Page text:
Tomorrow we celebrate Independence Day in Trinidad and Tobago. Unlike previous years since the establishment of a system of National Awards, the awards this year would be presented on Republic Day, September 24th instead of tomorrow evening as has been customary. This is but just another change in the evolution of a system of awards to citizens of our nation.
During our colonial period, awards were presented to nationals based upon the British honour system. One recipient of the MBE under the British system was the late Doon Pandit who hailed from Las Lomas but was based in Arima for the latter years of life. In 1949 he was honoured for his social work at the leprosarium at Chacachacare. Some people including the late Roy Joseph (a former Minister of Education and the recipient of an OBE) called him the “Mystic Boy of the Empire” and there is much reason to believe that The Mystic Masseur by V.S. Naipaul was in some way influenced by the life of Doon Pandit. But I would not go into that now.
I have been thinking a lot about Doon Pandit over the past couple days since I read about the controversy over the failure of Pastor Joel Osteen to open his church building to victims of Hurricane Harvey in Houston until only after such time as a twitter storm developed on the issue.
Doon Pandit’s son (now deceased) Ramsewak Doon Pandit once recounted with me a story about the disposition of his late father: “In 1939 the Tacarigua Hindu Community had thrown out my father because the Muslims were worshipping in their temple. The roof of the Cane Farm Mosque fell down on a Thursday. The learned Moulvi there was a boyhood friend of Doon Pandit. He told Doon Pandit that on the Friday they would worship in the Tacarigua Savannah. Doon Pandit said “No. I would clear out my things from where they are in the temple. I would create enough space for your all to use there.” He cleared everything, all the murtis, the entire shebang. My mother physically helped him. It was his own temple that he had built. He told them that the God that you serve is the same God that we serve. We just call him by different names.”
“As a consequence of that a big panchayite was held in the Tacarigua CM School. The Hindus there were hostile to him for his decision. He left and he came here and he then got this land from the Buena Vista Estate.”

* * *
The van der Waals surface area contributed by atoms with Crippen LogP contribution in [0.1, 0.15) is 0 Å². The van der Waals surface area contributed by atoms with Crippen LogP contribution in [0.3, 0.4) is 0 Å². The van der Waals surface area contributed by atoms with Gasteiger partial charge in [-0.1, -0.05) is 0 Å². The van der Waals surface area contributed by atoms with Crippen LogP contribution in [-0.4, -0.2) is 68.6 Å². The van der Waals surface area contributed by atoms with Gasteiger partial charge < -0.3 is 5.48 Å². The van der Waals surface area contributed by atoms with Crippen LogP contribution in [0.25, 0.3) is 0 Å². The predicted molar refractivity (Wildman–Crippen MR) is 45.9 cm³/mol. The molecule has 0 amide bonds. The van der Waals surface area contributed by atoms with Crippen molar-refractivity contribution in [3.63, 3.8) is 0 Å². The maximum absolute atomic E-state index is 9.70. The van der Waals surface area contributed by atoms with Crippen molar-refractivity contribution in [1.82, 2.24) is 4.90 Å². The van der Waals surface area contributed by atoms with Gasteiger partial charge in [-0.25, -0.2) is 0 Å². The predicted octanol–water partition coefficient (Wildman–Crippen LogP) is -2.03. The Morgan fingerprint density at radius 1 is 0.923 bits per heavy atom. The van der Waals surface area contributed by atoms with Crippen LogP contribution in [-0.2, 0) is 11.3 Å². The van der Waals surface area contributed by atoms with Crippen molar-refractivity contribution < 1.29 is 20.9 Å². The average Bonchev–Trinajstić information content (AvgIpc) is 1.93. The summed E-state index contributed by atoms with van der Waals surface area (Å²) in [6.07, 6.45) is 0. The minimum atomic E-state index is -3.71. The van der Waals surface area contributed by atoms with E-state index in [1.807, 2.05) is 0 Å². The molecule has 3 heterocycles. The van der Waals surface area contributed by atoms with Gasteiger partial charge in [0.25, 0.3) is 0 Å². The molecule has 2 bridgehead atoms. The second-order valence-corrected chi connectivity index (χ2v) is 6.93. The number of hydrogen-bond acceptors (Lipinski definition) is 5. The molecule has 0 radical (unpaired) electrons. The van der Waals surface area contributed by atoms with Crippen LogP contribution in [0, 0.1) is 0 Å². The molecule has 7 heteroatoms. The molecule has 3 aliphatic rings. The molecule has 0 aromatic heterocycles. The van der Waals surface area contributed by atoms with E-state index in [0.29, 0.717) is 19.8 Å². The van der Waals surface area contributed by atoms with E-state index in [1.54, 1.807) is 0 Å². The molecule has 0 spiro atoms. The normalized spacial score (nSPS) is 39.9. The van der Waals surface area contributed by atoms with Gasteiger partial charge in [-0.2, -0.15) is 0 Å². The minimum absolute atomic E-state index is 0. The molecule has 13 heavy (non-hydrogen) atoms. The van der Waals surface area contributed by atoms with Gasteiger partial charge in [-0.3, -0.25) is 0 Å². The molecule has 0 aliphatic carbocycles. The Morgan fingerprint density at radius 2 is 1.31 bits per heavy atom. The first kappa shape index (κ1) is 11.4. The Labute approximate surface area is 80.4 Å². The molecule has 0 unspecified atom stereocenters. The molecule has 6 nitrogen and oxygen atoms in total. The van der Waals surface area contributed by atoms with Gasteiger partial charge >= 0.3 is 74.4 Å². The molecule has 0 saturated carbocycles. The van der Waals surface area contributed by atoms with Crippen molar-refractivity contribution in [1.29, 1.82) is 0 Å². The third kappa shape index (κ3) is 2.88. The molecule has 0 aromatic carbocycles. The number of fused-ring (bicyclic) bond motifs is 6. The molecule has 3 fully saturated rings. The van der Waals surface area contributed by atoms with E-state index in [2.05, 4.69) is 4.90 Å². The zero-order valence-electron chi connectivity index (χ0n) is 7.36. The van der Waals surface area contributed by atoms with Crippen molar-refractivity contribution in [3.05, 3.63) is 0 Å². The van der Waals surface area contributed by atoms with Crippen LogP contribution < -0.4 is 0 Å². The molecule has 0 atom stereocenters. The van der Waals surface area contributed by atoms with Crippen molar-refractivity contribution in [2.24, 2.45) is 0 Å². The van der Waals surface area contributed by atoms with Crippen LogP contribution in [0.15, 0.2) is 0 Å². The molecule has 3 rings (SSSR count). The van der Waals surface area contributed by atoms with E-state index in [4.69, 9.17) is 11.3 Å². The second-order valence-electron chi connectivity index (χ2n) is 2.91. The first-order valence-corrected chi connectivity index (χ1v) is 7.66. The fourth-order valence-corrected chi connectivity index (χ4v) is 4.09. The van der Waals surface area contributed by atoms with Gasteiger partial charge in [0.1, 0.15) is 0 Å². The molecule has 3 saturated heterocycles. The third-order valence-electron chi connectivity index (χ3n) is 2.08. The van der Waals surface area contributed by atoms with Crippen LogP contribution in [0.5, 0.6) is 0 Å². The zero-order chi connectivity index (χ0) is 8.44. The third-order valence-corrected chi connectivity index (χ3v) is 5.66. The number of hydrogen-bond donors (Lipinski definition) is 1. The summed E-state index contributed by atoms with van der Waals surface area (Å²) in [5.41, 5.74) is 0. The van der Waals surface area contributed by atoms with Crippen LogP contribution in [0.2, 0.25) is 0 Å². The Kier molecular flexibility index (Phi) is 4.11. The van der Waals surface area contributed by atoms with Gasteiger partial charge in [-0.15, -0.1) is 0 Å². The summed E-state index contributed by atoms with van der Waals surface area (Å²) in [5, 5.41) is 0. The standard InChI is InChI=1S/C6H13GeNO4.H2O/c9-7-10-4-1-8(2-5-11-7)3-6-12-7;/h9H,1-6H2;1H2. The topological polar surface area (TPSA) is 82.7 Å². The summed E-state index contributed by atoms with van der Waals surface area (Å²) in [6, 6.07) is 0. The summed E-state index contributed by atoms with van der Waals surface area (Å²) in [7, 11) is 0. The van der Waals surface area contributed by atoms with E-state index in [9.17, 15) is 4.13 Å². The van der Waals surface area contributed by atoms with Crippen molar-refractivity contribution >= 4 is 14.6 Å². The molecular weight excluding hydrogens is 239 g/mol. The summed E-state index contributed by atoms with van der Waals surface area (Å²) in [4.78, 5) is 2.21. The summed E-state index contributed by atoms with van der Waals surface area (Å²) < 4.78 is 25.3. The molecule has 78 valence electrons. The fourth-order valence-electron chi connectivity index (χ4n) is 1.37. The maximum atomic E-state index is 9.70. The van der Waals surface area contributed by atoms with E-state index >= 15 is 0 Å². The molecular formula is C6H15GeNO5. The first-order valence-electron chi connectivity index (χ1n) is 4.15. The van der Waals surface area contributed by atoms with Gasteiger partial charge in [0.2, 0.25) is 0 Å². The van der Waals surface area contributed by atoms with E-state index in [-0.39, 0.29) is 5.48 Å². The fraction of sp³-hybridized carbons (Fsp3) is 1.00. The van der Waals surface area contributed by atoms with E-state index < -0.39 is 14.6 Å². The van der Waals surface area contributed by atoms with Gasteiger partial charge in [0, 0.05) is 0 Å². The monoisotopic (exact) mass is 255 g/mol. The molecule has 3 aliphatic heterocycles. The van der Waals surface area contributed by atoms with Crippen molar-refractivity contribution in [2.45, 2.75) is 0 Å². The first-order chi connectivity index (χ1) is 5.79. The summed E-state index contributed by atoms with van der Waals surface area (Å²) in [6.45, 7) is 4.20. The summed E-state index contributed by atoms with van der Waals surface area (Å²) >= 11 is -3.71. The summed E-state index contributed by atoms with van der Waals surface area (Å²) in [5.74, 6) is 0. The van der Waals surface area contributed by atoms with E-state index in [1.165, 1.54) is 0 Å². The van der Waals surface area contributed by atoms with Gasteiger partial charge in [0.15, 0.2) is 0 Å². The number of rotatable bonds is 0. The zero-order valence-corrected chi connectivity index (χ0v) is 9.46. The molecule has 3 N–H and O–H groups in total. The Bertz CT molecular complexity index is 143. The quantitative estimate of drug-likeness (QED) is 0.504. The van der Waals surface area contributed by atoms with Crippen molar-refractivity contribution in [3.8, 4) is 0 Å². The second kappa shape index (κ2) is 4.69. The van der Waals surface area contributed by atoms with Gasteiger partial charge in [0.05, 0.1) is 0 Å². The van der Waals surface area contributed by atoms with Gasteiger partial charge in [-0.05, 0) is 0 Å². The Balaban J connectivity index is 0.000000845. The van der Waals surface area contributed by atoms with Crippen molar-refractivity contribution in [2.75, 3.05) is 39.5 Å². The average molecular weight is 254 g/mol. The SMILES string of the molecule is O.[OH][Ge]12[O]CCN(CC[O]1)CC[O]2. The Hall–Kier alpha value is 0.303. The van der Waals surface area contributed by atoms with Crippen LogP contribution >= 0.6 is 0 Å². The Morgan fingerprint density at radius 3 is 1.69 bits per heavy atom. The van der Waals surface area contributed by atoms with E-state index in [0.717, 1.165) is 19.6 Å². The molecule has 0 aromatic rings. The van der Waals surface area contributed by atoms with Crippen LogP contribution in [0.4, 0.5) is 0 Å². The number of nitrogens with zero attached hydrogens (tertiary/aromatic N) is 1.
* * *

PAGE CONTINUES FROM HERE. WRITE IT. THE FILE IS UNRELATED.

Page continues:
His son also recounted that “In Tacarigua, the roof of the Mosque had been blown off by a freak breeze. When he cleared the temple and the Tacarigua Hindus chased him away the building remained in the hands of the Muslims.”
Tacarigua’s loss was Arima’s gain as Doon Pandit established a temple at what is now known as Temple Street.
“What you give to the poor you lend to God” was one of his favourite expressions”. So I have been told. I have also been informed that those words were inscribed on his tombstone. In some respects Doon Pandit’s expression mirrored the most commonplace interpretations of the words of the Christ in Matthew 25:31–46.
Of course, there are theological debates about those words of the Bible, especially since they bring to the fore differing perspectives about being saved through works as compared to being saved through Grace.
I do not intend to get into any debates here about that scripture or about the actions of Pastor Osteen.
I find it very interesting however to note that although Doon Pandit passed on August 28th 1958, his very life embodied the watchword of “tolerance” which, was one of three selected upon our attainment of independence. His very life also embodied the one sentence that can be found twice in our National Anthem.
As we reflect upon what Independence means to us may we continually strive towards making our national watchwords and the words of our National Anthem words that we live by.
Footnote by Frank Christo: he had Ramsewak, Tito, Partap (I think) and Kumar. Also at least two daughters Marla and an older one. He also founded what is now Arima Hindu School at the corner of Temple St and Guanapo St. That was the first school that I attended. The school was next to a small temple. He lived in a house at the back of the school. The house overlooked the Arima river valley in what is now known as Orange Flats. That area was once a huge orange field.